15 Self-Care Tips For Caregivers
Simple strategies for caregivers to preserve and maintain a sense of self.
- Go for a walk, do yoga, tai chi or any pleasurable movement activity.
- Get outdoors every day, whether that means walking in nature, exercising your dog or gardening.
- Practise saying no without the need to justify. If you feel you need to add words, then “No, thank you” or “No, that won’t work for me today” are both fine things to say.
- Practise deeper breathing. Deep breathing to a slow count activates our parasympathetic nervous system and calms the body:
Inhale at a slow and steady pace for a count of four and exhale slow and steady for a count of four or five. As you practise, increase to a count of six or eight.
You can add a slight pause at the top of the inhale before exhaling with control for your count.
Hold a brief pause at the end of your exhale as you develop better breath control.
Do this a few times a day or as often as you like for up to 20 minutes.
- Spend time with people who make you happy, or take time to call a friend.
- Laugh at least once a day. If you can’t find anything to chuckle at, keep a book of jokes or humour to read from each day.
- Pray, meditate or reflect on something you are grateful for daily. We can all think about and be grateful for many of the things we have in our life, and many of the things we don’t.
- Nurture your hobby of choice. If you have more than one, choose at least one to maintain. Pick one thing you love to do and refuse to let it go—even if you do it for only five minutes.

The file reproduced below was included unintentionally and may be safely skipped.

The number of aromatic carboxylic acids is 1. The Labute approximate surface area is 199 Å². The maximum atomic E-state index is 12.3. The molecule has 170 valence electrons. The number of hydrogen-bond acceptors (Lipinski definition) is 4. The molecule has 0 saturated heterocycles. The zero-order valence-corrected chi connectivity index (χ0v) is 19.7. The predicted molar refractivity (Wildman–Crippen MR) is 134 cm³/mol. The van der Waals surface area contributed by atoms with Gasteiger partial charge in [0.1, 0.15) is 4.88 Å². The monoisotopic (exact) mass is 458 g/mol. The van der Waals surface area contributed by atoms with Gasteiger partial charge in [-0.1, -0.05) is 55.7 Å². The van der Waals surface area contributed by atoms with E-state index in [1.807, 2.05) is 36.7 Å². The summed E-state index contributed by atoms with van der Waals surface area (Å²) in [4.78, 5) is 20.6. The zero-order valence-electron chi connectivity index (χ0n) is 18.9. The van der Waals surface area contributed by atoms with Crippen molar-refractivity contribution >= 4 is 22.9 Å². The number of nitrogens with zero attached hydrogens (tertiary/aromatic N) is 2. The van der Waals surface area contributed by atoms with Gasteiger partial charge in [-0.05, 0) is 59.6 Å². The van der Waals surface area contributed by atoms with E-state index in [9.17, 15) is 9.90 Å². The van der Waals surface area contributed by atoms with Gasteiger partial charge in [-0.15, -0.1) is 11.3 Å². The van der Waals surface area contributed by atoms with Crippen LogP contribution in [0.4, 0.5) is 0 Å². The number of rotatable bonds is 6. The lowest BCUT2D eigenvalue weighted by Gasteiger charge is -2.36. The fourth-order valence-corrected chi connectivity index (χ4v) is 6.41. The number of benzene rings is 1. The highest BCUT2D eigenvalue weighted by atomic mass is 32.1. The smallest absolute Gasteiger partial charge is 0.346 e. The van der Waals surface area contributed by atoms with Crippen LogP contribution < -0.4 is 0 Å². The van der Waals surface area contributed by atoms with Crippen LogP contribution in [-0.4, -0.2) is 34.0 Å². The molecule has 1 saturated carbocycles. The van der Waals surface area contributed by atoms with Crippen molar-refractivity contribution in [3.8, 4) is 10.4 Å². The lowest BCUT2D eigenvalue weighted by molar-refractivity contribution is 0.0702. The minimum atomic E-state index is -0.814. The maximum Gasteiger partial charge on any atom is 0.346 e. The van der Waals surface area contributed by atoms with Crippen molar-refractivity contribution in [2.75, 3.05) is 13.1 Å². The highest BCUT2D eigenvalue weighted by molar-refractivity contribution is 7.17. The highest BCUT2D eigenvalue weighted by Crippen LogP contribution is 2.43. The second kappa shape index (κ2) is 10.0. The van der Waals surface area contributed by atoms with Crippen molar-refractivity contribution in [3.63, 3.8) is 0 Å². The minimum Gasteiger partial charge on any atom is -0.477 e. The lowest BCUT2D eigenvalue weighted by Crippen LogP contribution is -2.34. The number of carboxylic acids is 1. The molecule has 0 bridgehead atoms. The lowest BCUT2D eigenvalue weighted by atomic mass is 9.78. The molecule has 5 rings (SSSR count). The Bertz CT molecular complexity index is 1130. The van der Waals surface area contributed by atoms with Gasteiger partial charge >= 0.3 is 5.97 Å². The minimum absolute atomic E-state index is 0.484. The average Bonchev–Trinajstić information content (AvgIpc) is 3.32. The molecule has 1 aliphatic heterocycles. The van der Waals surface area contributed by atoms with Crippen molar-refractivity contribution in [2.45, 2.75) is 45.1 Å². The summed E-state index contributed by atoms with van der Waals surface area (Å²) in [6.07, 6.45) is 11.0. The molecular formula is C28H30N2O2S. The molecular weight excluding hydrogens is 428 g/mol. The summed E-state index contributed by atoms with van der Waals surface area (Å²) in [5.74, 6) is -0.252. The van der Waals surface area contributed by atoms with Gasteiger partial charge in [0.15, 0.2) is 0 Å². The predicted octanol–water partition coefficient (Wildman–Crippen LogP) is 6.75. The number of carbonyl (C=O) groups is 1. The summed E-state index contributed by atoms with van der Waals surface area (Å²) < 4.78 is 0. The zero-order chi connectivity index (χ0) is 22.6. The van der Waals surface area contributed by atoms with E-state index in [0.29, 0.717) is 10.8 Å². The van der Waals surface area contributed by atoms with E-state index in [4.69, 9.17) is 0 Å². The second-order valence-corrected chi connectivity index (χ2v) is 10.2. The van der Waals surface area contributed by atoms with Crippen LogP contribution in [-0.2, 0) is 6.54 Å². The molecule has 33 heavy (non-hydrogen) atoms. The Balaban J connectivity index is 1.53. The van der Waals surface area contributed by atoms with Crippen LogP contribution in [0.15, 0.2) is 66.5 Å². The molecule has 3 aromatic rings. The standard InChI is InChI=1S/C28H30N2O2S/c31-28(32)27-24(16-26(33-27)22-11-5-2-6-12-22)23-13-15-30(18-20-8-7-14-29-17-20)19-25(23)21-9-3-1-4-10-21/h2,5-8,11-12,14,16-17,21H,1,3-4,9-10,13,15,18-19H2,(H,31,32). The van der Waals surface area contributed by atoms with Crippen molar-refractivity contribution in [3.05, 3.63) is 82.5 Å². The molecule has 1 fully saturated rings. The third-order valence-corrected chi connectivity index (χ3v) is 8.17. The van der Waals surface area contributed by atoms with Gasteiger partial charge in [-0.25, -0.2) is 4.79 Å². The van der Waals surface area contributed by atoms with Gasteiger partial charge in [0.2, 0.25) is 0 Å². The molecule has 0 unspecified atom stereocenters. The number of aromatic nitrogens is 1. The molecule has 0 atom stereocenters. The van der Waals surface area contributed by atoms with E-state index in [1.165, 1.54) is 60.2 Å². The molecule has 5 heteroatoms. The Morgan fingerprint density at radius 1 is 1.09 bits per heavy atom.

- Eat healthy foods. Avoid emotional eating. Replace that with some deep breathing or something you can do with your hands.
- Eat one piece of fruit you like each day. It is nourishing for your body, and a sweet snack. (Here are the healthiest fruits you can buy.)
- Take care of your health and make sure you maintain your own regular and necessary health-care appointments: medical, dental, massage therapy and so on.
- Tell yourself three times, at least once a day or as often as you need to, “It is okay to take time for me.” Or replace this with another permission-granting mantra of your choice.
- Be sure to do something that brings you pleasure each day.
- Start a journal: for gratitude, for simple thoughts or just to note what is happening each day. Getting our thoughts down can be therapeutic, but the very act of holding a pen or pencil can also be soothing.
- Get adequate rest and sleep. If you need to access help, then do so. It is hard to function, let alone cope, without feeling sufficiently rested. (Here’s expert advice on how to get a good night’s sleep.)
Kimberly Fraser, Ph.D., is a retired nurse and former professor of nursing at the University of Alberta. She ran a home health-care business in Edmonton and was the past president of the non-profit Caregivers Alberta.
Excerpted from The Accidental Caregiver, by Dr. Kimberly Fraser. Copyright © 2022, Dr. Kimberly Fraser. Published by Sutherland House Books. Reproduced by arrangement with the publisher. All rights reserved.
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